President Obama will meet with the family of former South African President Nelson Mandela later Saturday but not with the hospitalized civil rights icon himself, the White House announced.
“Later today, the president and first lady will meet privately with members of the Mandela family to offer their thoughts and prayers at this difficult time,” a White House official said. “Out of deference to Nelson Mandela’s peace and comfort and the family’s wishes, they will not be visiting the hospital.”
Mandela has been in the hospital for three weeks, fighting a lung infection. He remains in stable but critical condition.
At the start of a press conference in Pretoria with South African President Jacob Zuma, Obama paid tribute to the ailing Mandela.
“Our thoughts and those of the American people are with Nelson Mandela, his family and all South Africans,” Obama said, calling Mandela’s “moral courage” a “personal inspiration.”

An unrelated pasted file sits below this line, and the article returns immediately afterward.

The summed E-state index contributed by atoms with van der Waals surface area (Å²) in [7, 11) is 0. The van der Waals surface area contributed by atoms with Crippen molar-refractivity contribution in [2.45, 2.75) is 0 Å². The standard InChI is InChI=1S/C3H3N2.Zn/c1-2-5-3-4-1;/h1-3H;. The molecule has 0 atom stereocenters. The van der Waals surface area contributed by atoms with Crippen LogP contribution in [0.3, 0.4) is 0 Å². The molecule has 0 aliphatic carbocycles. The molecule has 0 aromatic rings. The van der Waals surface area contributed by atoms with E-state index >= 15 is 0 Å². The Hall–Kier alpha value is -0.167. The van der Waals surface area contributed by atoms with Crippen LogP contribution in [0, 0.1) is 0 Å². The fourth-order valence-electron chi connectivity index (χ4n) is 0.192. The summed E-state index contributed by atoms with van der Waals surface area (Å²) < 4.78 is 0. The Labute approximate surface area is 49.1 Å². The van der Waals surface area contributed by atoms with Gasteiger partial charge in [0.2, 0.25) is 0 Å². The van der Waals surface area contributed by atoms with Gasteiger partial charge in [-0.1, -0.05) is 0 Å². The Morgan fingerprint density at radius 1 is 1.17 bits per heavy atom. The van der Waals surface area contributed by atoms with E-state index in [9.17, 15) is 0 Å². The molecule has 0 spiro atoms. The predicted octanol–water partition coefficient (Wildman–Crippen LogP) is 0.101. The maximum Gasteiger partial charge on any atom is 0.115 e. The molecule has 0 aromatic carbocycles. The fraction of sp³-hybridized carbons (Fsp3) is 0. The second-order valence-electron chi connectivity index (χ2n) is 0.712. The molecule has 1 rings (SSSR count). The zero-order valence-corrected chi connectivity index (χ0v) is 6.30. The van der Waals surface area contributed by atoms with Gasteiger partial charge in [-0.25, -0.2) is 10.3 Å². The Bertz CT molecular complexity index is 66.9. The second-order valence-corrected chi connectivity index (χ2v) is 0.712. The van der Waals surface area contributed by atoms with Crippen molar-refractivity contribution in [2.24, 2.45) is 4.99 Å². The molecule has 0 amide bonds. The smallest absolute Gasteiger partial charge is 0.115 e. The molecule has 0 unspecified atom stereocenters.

Obama’s whirlwind trip through Africa this week has been cast in the shadow of Mandela, the icon of the anti-apartheid movement and a personal hero of the president’s. The two leaders, both the first black presidents of their respective countries, have not met face to face aside from a brief get-together in Washington.
“I don’t need a photo-op and the last thing I want to do is to be in any way obtrusive at a time when the family is concerned with Nelson Mandela’s condition,” Obama told reporters, ahead of landing in South Africa on Friday. “I think the main message we’ll want to deliver, if not directly to him, to his family, is simply our profound gratitude for his leadership all these years and that the thoughts and prayers of the American people are with him, his family, and his country.”